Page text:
Column 139mortality. The infant mortality rate for England and Wales is at a new low and clinical advances and improved services mean more babies survive than ever before. There is no room for complacency however. Every effort must be made to secure further improvements and address issues such as geographical variations and the phenomenon of sudden infant death.
Service improvements will continue and the Government do not accept that these call for central earmarking of resources or attempts at central direction on the way services are provided locally. What is needed now is to find out more precisely why particular babies die and how as many as possible of these deaths can in future be prevented. This is the focus of the initiatives set out in the response. A central feature is the application of the principles of clinical audit set out in the White Paper "Working for Patients" through the development by the professions concerned of a confidential inquiry into at least a sample of stillbirths and infant deaths.
This central initiative is supplemented by measures designed to increase the National Health Services' capacity to undertake specialist paediatric pathological examinations and to establish, on a comprehensive basis, regional epidemiological surveys of stillbirths and neonatal deaths. In addition the Medical Research Council has agreed to carry out a major review of the present literature relating to sudden infant death syndrome and to advise on what further research is needed.
The Government believe that these initiatives will achieve the objectives, which it shares with the Select Committee--namely, continued improvement in the maternity services and health services for the newborn in the decades to come in order to reduce infant mortality to the lowest possible levels.
Mr. Alfred Morris : To ask the Secretary of State for Health if he will list by health authority (a) the number of long-stay discharges from mental institutions in the past two years, (b) the number of re-settlements and (c) the decades in which these people were admitted and the age at discharge.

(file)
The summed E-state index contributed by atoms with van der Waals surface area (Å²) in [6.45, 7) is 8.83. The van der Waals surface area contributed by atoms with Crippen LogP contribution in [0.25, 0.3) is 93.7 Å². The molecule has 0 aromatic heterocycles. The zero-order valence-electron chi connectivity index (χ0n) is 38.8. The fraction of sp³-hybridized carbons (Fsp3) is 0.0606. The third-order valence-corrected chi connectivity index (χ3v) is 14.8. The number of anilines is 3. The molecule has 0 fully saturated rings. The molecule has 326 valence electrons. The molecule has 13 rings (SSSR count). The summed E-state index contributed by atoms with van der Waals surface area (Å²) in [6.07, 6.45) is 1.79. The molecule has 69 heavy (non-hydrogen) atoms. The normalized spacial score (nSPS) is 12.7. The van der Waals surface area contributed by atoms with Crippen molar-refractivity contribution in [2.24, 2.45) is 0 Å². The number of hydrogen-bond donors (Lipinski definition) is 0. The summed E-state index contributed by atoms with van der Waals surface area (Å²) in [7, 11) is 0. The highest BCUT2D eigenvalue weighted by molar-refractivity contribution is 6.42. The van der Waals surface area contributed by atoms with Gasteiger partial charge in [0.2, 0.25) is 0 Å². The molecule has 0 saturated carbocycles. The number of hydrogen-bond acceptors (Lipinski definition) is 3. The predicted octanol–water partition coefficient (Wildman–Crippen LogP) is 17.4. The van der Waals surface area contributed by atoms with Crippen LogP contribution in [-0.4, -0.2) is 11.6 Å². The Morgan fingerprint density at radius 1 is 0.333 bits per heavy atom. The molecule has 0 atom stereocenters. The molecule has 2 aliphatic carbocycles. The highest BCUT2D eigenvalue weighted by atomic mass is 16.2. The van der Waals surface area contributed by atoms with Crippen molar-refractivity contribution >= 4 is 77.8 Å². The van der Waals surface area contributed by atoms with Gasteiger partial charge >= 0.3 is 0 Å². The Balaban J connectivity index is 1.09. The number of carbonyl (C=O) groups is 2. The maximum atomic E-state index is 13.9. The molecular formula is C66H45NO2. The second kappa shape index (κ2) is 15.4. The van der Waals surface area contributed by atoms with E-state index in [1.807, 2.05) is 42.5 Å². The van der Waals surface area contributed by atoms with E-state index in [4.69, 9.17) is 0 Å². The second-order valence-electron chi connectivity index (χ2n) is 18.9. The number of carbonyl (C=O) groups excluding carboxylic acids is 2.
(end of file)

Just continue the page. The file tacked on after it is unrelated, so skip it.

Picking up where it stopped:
Mr. Freeman [holding answer 12 July 1989] : The information in the form requested is not available centrally. We have placed in the Library tables showing discharges, excluding transfers and deaths, from National Health Service mental handicap and mental illness hospitals and units in England, during 1985 and 1986, after a stay of one year or more. The discharges are shown by district health authority, decade of admission and age on discharge.
Mr. Mellor [holding answer 17 July 1989] : The members of the NHS Policy board have been appointed as individuals, not as representatives of sectional interests. We therefore have no plans to include a representative of any professional group, including nurses, on the policy board.
The information requested is not available. That which is available is in the table.
Vaccine Damage Payments Scheme: Awards made where measles vaccine or a vaccine containing a measles element was the claimed cause of severe disablement: 1979-89 Year |Number of awards --------------------------------------------------- <1>1979-80 |34 1981 |2 1982 |3 1983 |4 1984 |1 1985 |- 1986 |- 1987 |- 1988 |- <2>1989 |1 <1> Separate figures not available. <2> To 30 June.
The Prime Minister : Since January, I have received a number of letters about the constitutional arrangements in Scotland. Under this Government's policies, Scotland, within the union, has enjoyed a record standard of living and record social services.
The Prime Minister : I have received a number of representations. I welcome the stricter proposed powers of enforcement in the Dangerous Dogs Bill introduced by my hon. Friend the Member for Plymouth, Drake (Dame J. Fookes).
Q88. Mr. Teddy Taylor : To ask the Prime Minister if the EEC Commission is now empowered to issue the social charter directives to the various Councils of Ministers in light of the majority vote at the recent meeting of the European Council at Madrid ; and if she will make a statement.
The Prime Minister : The Commission of the European Communities has the right to put forward proposals to the Councils of Ministers in areas within its competence at any time. No decision was taken on the Commission's preliminary draft proposal for a Community charter of fundamental social rights at the Madrid meeting of the European Council. The conclusions of that meeting are a reflection of the views of all the heads of Government present, who noted that at the Social Affairs Council on 12 June, 11 delegations had accepted draft conclusions on a preliminary draft Community charter submitted by the Commission. The United Kingdom made clear that it was not prepared to accept those draft conclusions.